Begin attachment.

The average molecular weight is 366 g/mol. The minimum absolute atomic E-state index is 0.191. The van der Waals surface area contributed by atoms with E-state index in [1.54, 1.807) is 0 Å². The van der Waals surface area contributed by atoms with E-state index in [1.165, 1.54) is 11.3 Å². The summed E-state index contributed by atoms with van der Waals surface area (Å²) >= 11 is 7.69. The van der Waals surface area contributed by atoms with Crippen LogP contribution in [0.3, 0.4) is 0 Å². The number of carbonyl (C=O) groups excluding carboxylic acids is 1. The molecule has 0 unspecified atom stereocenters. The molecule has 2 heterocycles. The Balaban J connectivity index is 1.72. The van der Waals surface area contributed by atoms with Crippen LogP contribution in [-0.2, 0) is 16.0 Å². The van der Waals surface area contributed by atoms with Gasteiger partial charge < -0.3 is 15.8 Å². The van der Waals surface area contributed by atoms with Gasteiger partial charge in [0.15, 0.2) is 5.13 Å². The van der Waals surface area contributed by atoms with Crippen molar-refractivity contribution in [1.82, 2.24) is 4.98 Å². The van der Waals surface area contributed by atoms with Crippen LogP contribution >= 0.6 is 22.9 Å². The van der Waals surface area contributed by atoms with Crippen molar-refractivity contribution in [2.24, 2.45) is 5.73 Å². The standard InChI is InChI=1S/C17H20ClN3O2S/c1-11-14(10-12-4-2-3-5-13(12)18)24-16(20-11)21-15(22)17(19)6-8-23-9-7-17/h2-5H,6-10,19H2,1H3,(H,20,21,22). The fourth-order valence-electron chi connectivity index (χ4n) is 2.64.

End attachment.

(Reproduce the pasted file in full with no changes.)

The average molecular weight is 366 g/mol. The minimum absolute atomic E-state index is 0.191. The van der Waals surface area contributed by atoms with E-state index in [1.54, 1.807) is 0 Å². The van der Waals surface area contributed by atoms with E-state index in [1.165, 1.54) is 11.3 Å². The summed E-state index contributed by atoms with van der Waals surface area (Å²) >= 11 is 7.69. The van der Waals surface area contributed by atoms with Crippen LogP contribution in [0.3, 0.4) is 0 Å². The number of carbonyl (C=O) groups excluding carboxylic acids is 1. The molecule has 0 unspecified atom stereocenters. The molecule has 2 heterocycles. The Balaban J connectivity index is 1.72. The van der Waals surface area contributed by atoms with Crippen LogP contribution in [-0.2, 0) is 16.0 Å². The van der Waals surface area contributed by atoms with Gasteiger partial charge < -0.3 is 15.8 Å². The van der Waals surface area contributed by atoms with Gasteiger partial charge in [0.15, 0.2) is 5.13 Å². The van der Waals surface area contributed by atoms with Crippen molar-refractivity contribution in [1.82, 2.24) is 4.98 Å². The van der Waals surface area contributed by atoms with Crippen LogP contribution >= 0.6 is 22.9 Å². The van der Waals surface area contributed by atoms with Crippen molar-refractivity contribution in [2.24, 2.45) is 5.73 Å². The standard InChI is InChI=1S/C17H20ClN3O2S/c1-11-14(10-12-4-2-3-5-13(12)18)24-16(20-11)21-15(22)17(19)6-8-23-9-7-17/h2-5H,6-10,19H2,1H3,(H,20,21,22). The fourth-order valence-electron chi connectivity index (χ4n) is 2.64.